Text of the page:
The Hymns and Carols of Christmas

Now, Lordings, Listen To Our Ditty

For Christmas

Words: Seignors Ore Entendez À Nus, “An Anglo-Norman Song,” early 13th Century from a manuscript in the British Library, MS. Reg. 16, E. viii, 13th century

Translation: Attributed to Francis Douce

Source: William Hone, The Every Day Book, 2 Vols. London: William Tegg, 1825, 1827.  A second translation:

Now, lordings, listen to our ditty,
   Strangers coming from afar;
Let poor minstrels move your pity,
   Give us welcome, soothe our care:
In this mansion, as they tell us,
   Christmas wassell keeps to day;
And, as the king of all good fellows,
   Reigns with uncontrouled sway.

Lordings, in these realms of pleasure,
   Father Christmas yearly dwells;
Deals out joy with liberal measure,
   Gloomy sorrow soon dispels:
Numerous guests, and viands dainty,
   Fill the hall and grace the board;
Mirth and beauty, peace and plenty,
   Solid pleasures here afford.

Lordings, 'tis said the liberal mind,
   That on the needy much bestows,
From Heav'n a sure reward shall find;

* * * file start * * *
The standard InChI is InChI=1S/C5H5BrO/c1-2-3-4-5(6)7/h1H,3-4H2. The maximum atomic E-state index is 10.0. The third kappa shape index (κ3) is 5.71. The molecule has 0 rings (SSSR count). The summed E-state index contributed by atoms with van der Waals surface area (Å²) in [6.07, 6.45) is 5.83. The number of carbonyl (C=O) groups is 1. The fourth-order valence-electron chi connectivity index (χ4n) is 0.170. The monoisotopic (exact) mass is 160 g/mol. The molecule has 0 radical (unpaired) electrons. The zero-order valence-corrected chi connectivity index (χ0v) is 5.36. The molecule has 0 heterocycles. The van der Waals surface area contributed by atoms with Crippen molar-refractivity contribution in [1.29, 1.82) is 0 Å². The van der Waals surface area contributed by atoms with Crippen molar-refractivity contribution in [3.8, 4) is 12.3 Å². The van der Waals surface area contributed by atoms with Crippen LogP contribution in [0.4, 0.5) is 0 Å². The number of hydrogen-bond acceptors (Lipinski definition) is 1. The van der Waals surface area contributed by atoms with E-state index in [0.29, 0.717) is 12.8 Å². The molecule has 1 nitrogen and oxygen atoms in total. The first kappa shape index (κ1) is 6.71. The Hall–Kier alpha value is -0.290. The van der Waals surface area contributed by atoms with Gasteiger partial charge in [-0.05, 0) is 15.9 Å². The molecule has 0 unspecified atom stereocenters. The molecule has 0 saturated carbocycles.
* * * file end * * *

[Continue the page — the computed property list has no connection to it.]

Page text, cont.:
From Heav'n, whence ev'ry blessing flows.
Who largely gives with willing hand,
   Or quickly gives with willing heart,
His fame shall spread throughout the land,
   His memory thence shall ne'er depart.

Lordings, grant not your protection
   To a base, unworthy crew,
But cherish, with a kind affection,
   Men that are loyal, good, and true.
Chace from your hospitable dwelling
   Swinish souls, that ever crave;
Virtue they can ne'er excel in,
   Gluttons never can be brave.

Lordings, Christmas loves good drinking,
   Wines of Gascoigne, France, Anjou,1
English ale, that drives out thinking,
   Prince of liquors old or new.
Every neighbour shares the bowl,
   Drinks of the spicy liquor deep,
Drinks his fill without controul,
   Till he drowns his care in sleep.

And now—by Christmas, jolly soul!
   By this mansion's generous sire!
By the wine, and by the bowl,
   And all the joys they both inspire!
Here I'll drink a health to all.
   The glorious task shall first be mine:
And ever may foul luck befal
   Him that to pledge me shall decline!


Hail, father Christmas! hail to thee!
Honour'd ever shalt thou be!
All the sweets that love bestows,
Endless pleasures, wait on those
Who, like vassals brave and true,
Give to Christmas homage due.


1. “My fond shepherds of late were so blest.” A favourite air in Dr. Arne's “Eliza.” Return

Editor's Note.

Another translation was Lordings, From A Distant Home from William Sandys, Christmas-tide, Its History, Festivities and Carols, With Their Music (London: John Russell Smith, 1852), p. 215-6.

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